Is it gramatically incorrect to say "Are they in UK?" I got marked wrong for not adding 'the'..


Isn't 英国 England? It says so in the English-Chinese below it that it can be England, but I got it incorrect and the explanation said that it meant "UK".


Are they in UK should be the correct answer. What the hell is the problem with DuoLinggo App? They keep my answer wrong even without "the" in the sentences. Please Dev fix it!!


I should mention in Chinese 英国 means Britain, England, and the UK. We don't specify even though it's technically incorrect to say the UK is England. Therefore in Chinese England and the UK are technically the same thing.


It had me type this sentence in Chinese from sound, and then said that I had gotten it wrong because I used 他 instead of 她 when you cannot tell the difference simply by speaking...


The sentence: Are they in UK is also correct.


I feel so stupid. I was marked wrong for saying England. Whats the difference between England and UK??


England should be correct. "ying guo" literally means England. Both England and UK should be accepted.


England is England. Small space. UK is England, Scotland,Wales and Northern Ireland. Bigger space. e.g. You live in Germany or you live in Europe.


Ahhhhh why am i keep geting it worng


Why am i keep getting it wrong


I selected "Are they in UK" and got marked wrong. Please fix


Are they or Do they. Same??


This is the fourth time in a row where Ying Guo is defined by you as G,B, and England. However, the last four times I used England in my previous answered, You corrected the sentence as U.K. Lots of situations where this would be a problem I guess, how would you translate? I got so frustrated with this section several months ago that I just skipped over it for a while. Just returned and decided to give Duolingo another try. Today I decided to go back to countries and "Wop In The Head" for me. I was a Chinese translator some 60 years ago. Came back to USA and nere a Chinese Mandarin speaker with whom to continue my language training. Went to college, married,three children, and worked hard to make a living to send my children to good schools etc,/ Just wanted to get to some level so at least have some level of literacy to at least get the idea of what Chinese newspaper articles were about. Love the concept you have, Hate the strict control over translations, especially when they are so flawed. I understand your problems. But perhaps you should review your answer banks in your software. Can not give you more credit until some of this is cleaned up,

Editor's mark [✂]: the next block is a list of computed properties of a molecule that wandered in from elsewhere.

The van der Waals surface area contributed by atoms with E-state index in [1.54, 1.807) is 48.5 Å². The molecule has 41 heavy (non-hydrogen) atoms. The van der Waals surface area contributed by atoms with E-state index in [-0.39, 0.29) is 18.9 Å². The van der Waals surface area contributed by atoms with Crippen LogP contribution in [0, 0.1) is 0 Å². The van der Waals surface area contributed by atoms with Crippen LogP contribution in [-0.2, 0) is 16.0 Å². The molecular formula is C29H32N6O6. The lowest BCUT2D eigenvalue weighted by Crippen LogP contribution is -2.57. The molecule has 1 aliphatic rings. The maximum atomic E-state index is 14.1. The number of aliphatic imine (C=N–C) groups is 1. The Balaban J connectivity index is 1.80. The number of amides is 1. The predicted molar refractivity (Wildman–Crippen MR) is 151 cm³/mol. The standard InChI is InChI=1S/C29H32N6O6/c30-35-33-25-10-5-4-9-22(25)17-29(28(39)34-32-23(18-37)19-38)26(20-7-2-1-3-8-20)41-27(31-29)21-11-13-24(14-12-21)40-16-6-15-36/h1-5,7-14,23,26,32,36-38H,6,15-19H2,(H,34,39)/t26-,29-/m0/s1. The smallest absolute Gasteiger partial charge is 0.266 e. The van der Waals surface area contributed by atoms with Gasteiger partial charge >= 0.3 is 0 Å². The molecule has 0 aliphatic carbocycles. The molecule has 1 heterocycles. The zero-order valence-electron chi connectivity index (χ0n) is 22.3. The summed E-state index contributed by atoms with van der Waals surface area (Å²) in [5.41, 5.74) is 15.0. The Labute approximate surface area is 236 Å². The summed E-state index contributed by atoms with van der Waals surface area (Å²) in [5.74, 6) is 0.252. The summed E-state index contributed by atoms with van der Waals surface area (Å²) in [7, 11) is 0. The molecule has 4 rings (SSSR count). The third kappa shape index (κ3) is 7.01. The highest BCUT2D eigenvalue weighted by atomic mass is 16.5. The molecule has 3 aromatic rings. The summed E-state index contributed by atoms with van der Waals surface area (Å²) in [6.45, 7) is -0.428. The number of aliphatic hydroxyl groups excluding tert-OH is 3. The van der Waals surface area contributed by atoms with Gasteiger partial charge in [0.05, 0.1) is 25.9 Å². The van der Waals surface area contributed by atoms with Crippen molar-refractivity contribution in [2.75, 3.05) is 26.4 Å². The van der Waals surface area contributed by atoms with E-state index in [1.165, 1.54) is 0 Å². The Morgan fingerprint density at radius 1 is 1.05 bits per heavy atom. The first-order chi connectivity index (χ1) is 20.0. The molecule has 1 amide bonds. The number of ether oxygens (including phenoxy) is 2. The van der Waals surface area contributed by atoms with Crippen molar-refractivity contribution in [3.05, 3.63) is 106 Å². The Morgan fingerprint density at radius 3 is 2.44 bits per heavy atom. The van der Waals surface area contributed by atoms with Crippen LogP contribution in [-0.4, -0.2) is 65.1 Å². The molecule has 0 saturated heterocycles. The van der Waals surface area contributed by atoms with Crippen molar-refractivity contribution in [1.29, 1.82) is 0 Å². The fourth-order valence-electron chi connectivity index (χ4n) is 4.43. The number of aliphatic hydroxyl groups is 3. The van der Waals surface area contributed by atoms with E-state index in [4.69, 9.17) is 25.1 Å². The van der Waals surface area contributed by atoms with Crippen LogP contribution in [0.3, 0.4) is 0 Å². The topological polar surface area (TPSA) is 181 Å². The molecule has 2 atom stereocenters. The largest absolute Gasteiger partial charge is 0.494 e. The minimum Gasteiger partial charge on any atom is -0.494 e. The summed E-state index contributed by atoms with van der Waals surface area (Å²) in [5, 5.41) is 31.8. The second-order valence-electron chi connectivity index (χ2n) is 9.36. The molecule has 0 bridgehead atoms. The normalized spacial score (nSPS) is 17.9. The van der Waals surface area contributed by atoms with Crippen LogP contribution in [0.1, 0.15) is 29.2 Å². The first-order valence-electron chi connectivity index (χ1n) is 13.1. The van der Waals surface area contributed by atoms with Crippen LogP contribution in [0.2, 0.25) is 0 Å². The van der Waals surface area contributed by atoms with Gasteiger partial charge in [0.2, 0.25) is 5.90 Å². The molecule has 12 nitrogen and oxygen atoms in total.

I hm cannot explain ahah


Why so particular on the 'the'?


UK stands for "United Kingdom." Think of the "the" as specifying which kingdom.


When translating from Chinese to English, I think the grading should be a bit more lenient. I got penalized by not adding "the" -word in the sentence. My answer was: "Are they in UK?". I can understand why they want the translation to be as accurate as possible, but idk, it still grinds me teeth


I'd rather Duolingo puts the effort to fix the incorrect sentences/tips than to add more incorrect answers to the answer bank.


Damn "the" and "a". Every time. For me, as non-english, it's frustrating to lose HP from such things.


i said are they in europe and it is wrong :/


it can also be say Are they in UK


How can I specify I am talking about female她们, and 英国 is also England. Why it gave me a wrong mark ?


Seems like if UK, England, and Britain are accepted, then Great Britain should be, too.


Great Britain is 大英国


Maybe "Are the in the UK" should count as a typo.


Do you put "the" before country names?


Of course not. We would never say "The China" or "The Germany" But some countries have "The" as part of their name. e.g. "The United states of America" or "The United Kingdom"


The last time I did this, misspelled words were fixed and passed


Britain is not the UK. its a subset of UK. 英国 is referring to the nation of the united kingdom. So for you guys wondering why Britain is not accepted, here's why.


I think "the" i unnecessary


Why do you need "the UK", because Mei Guo also means Britan or england, and you don't say "The Britan" or "The England"


Sorry I can't give you a grammar based answer, but "The Britain" and "The England" just sound completely wrong. I presume it's because they are just names (like France or China), but UK is more of a title "the united kingdom of..."


美国 is the US.


"Are the in UK?" should also be correct. I don't think the article "the" is required